Optic nerve function was monitored quantitatively as the area under the supramaximal CAP. The CAP area is proportional to the total number of excited axons and represents a convenient and reliable means of monitoring optic nerve axon function (Cummins et al. 1979; Stys et al. 1991). Irreversible injury was measured by determining residual CAP area, normalized to control CAP area, 5–6 h after the conclusion of OGD. Data were normalized by setting the mean of initial baseline values (measured over 20 min) to a value of 1.0. Results from several nerves were pooled, averaged, and plotted against time. All data are presented as mean ± SEM. In time-course plots, data and SEM bars are only shown every 3 min for simplicity. The CFP pixel intensity measurements were normalized by dividing the experimental values by the average obtained from control experiments. Statistical significance was determined by one-way anova followed by Bonferroni's post hoc test (Sigma Stat 3.5, San Diego, CA, USA). The n values indicate number of optic nerves in all figures.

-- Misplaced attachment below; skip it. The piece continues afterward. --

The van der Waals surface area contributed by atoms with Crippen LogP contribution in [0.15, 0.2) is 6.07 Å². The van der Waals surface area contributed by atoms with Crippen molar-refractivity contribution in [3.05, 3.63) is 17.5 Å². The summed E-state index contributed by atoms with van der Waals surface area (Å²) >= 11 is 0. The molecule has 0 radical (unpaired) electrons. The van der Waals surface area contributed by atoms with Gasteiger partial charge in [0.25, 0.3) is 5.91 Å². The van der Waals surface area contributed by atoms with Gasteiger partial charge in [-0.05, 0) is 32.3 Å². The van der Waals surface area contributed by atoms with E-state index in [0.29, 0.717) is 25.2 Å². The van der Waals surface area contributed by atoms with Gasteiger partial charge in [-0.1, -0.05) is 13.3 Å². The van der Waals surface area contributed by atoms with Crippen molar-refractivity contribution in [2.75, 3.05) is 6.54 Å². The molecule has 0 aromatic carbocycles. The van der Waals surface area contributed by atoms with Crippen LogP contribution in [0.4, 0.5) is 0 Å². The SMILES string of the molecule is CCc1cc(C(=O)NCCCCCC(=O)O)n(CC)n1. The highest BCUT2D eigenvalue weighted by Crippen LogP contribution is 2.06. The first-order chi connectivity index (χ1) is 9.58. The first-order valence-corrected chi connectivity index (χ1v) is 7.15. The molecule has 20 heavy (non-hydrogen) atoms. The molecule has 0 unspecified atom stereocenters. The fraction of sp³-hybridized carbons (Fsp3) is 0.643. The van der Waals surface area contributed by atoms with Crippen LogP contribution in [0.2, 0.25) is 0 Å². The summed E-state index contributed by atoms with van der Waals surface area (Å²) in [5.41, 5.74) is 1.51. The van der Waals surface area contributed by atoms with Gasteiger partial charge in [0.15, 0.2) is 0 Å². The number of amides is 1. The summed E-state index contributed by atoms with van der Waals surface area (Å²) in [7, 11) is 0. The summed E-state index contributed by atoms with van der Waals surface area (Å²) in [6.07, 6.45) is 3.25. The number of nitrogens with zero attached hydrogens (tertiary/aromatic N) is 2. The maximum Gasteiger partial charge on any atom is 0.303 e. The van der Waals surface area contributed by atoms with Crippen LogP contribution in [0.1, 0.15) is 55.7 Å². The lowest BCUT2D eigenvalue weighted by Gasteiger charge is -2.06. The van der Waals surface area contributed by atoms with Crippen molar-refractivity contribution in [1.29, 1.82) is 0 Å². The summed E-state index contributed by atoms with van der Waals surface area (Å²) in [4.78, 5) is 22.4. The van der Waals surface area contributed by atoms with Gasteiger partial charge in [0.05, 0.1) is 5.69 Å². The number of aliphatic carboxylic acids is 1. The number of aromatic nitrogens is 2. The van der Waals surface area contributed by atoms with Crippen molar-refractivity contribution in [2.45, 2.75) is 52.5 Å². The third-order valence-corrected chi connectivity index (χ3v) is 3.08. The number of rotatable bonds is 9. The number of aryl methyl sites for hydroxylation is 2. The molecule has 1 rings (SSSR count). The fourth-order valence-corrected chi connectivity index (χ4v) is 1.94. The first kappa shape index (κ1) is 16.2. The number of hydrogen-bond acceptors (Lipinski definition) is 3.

HDAC expression pattern is region- and cell-specific in the aging brain

In coronal brain slices, we evaluated the expression and cellular localization of HDACs 1, 2, 3 (Fig. 1) using immunohistochemistry with isoform-specific antibodies and confocal imaging. Images (taken by 40x objective—see Methods) revealed the expression of HDAC 1, 2, and 3 to be widespread and prominent in primary and secondary motor cortex, (Fig. 1, CX), cingular region (Fig. 1, Cg), subcortical white matter (Fig. 1, SCWM), and CA 1 hippocampal regions (Fig. 1, CA 1) of the aging brain. The regional and cellular expression of Class I HDACs in aging brain is summarized in Table 1 in comparison to Class I-HDAC expression in young brain.